an exposure station within said housing adapted to expose said copy film to actinic radiation through said original film to form a latent image in said .copy film corresponding to said original film as said sandwich is transported therethrough.

an exposed film tray at least partially outside of said housing for receiving said sandwich from said exposure station;

a second entrance in said housing for receiving a sheet of exposed copy film;

a development station within said housing adapted to develop a visible image on said exposed copy film corresponding to said latent image as said copy film I is transported therethrough;

a developed film tray at least partially outside of said housing for receiving said'copy film from said development station; and

a single endless belt transport means adapted to transport said sandwich from said first opening, through said exposure station to said exposed film tray and to transport said copy film from said second opening through said development station to said developed film tray,

said single endless belt transport means comprising a plurality of rollers and a wide belt entrained over said plurality of rollers, one of said rollers being adjustable and including roller adjustment means to maintain belt tracking and'tension;

said roller adjustment means comprising a. a first adjustment means for moving one end of said adjustable roller in a plane containing the axis of said roller and substantially parallel to the plane of the belt as it comes in to the adjustable roller, said adjustable roller pivotable by said first adjustment means abouta point lying at the end of said adjustable roller opposite to the movable 'end;' t 1' I b. asecond adjustment means for pivoting said adjustable roller. in a plane containing the axis of said roller and substantially perpendicular to the plane'of said firstadjustment, said'second adjust- "ment means'pivoting saidadjustable rolle'r'about .a point lying substantially in the plane of thetincoming belt adjacent to the centerof the adjustable roller; and c. tensioning means urging said adjustable roller toward the belt to maintain the belt in tension,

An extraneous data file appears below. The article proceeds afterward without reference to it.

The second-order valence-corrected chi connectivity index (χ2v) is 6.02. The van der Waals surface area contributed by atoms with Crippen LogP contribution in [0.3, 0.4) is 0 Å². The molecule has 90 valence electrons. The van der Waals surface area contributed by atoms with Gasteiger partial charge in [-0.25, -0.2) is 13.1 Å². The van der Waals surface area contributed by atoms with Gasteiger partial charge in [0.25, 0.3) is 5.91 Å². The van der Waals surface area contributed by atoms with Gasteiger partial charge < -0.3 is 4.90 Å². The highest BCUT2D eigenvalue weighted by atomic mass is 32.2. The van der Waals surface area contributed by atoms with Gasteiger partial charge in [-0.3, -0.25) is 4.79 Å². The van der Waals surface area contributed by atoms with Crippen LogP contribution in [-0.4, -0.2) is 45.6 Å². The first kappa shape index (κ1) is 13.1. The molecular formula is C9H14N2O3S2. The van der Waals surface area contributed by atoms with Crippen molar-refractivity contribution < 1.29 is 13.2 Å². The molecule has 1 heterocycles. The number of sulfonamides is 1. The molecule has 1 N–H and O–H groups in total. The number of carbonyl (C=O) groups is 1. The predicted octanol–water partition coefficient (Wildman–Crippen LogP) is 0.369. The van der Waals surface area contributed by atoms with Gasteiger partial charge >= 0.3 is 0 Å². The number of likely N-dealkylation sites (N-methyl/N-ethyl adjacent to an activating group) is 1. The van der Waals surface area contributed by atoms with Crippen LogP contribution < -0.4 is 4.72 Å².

said adjustable roller located immediately adjacent to said first opening and engaging the belt over sub- .vary the quantity of ultraviolet radiation reaching said sandwich.

means to bring said copy film into contact with said heated cylinder as said copy film is transported through said development stations 5. The duplicator according to claim 1 further including an air cooled drum means adapted to contact said belt to cool said belt after said belt leaves said developed film tray and before said belt reaches said first opening.